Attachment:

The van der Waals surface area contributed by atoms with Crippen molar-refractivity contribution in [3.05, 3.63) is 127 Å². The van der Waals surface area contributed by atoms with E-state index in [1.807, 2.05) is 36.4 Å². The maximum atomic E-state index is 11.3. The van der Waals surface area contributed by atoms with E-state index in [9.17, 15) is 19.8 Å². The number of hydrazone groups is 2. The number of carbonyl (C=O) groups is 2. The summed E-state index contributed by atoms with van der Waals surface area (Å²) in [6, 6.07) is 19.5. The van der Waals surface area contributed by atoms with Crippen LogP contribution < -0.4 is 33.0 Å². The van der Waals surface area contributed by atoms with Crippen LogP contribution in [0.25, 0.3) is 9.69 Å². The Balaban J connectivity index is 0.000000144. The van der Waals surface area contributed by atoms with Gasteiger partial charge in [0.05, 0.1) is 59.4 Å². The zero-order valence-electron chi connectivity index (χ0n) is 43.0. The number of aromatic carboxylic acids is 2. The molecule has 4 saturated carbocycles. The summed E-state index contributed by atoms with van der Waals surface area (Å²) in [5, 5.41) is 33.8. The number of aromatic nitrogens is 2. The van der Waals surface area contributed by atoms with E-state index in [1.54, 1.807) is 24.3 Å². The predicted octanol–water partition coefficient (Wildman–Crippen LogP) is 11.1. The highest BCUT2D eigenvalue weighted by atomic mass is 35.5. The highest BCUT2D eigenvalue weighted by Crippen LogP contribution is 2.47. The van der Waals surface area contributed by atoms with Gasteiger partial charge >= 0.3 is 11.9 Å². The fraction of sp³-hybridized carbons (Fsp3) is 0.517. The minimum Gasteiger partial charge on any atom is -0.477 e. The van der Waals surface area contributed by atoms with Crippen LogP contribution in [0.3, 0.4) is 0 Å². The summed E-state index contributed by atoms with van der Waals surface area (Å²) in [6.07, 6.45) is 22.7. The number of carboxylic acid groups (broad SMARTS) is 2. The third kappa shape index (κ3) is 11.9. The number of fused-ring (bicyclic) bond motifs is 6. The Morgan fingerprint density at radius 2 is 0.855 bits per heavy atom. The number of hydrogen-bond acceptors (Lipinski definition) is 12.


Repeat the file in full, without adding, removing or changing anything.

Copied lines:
The van der Waals surface area contributed by atoms with Crippen molar-refractivity contribution in [3.05, 3.63) is 127 Å². The van der Waals surface area contributed by atoms with E-state index in [1.807, 2.05) is 36.4 Å². The maximum atomic E-state index is 11.3. The van der Waals surface area contributed by atoms with E-state index in [9.17, 15) is 19.8 Å². The number of hydrazone groups is 2. The number of carbonyl (C=O) groups is 2. The summed E-state index contributed by atoms with van der Waals surface area (Å²) in [6, 6.07) is 19.5. The van der Waals surface area contributed by atoms with Crippen LogP contribution < -0.4 is 33.0 Å². The van der Waals surface area contributed by atoms with Crippen LogP contribution in [0.25, 0.3) is 9.69 Å². The Balaban J connectivity index is 0.000000144. The van der Waals surface area contributed by atoms with Gasteiger partial charge in [0.05, 0.1) is 59.4 Å². The zero-order valence-electron chi connectivity index (χ0n) is 43.0. The number of aromatic carboxylic acids is 2. The molecule has 4 saturated carbocycles. The summed E-state index contributed by atoms with van der Waals surface area (Å²) in [5, 5.41) is 33.8. The number of aromatic nitrogens is 2. The van der Waals surface area contributed by atoms with E-state index in [1.54, 1.807) is 24.3 Å². The predicted octanol–water partition coefficient (Wildman–Crippen LogP) is 11.1. The highest BCUT2D eigenvalue weighted by atomic mass is 35.5. The highest BCUT2D eigenvalue weighted by Crippen LogP contribution is 2.47. The van der Waals surface area contributed by atoms with Gasteiger partial charge >= 0.3 is 11.9 Å². The fraction of sp³-hybridized carbons (Fsp3) is 0.517. The minimum Gasteiger partial charge on any atom is -0.477 e. The van der Waals surface area contributed by atoms with Crippen LogP contribution in [0.3, 0.4) is 0 Å². The summed E-state index contributed by atoms with van der Waals surface area (Å²) in [6.07, 6.45) is 22.7. The number of carboxylic acid groups (broad SMARTS) is 2. The third kappa shape index (κ3) is 11.9. The number of fused-ring (bicyclic) bond motifs is 6. The Morgan fingerprint density at radius 2 is 0.855 bits per heavy atom. The number of hydrogen-bond acceptors (Lipinski definition) is 12.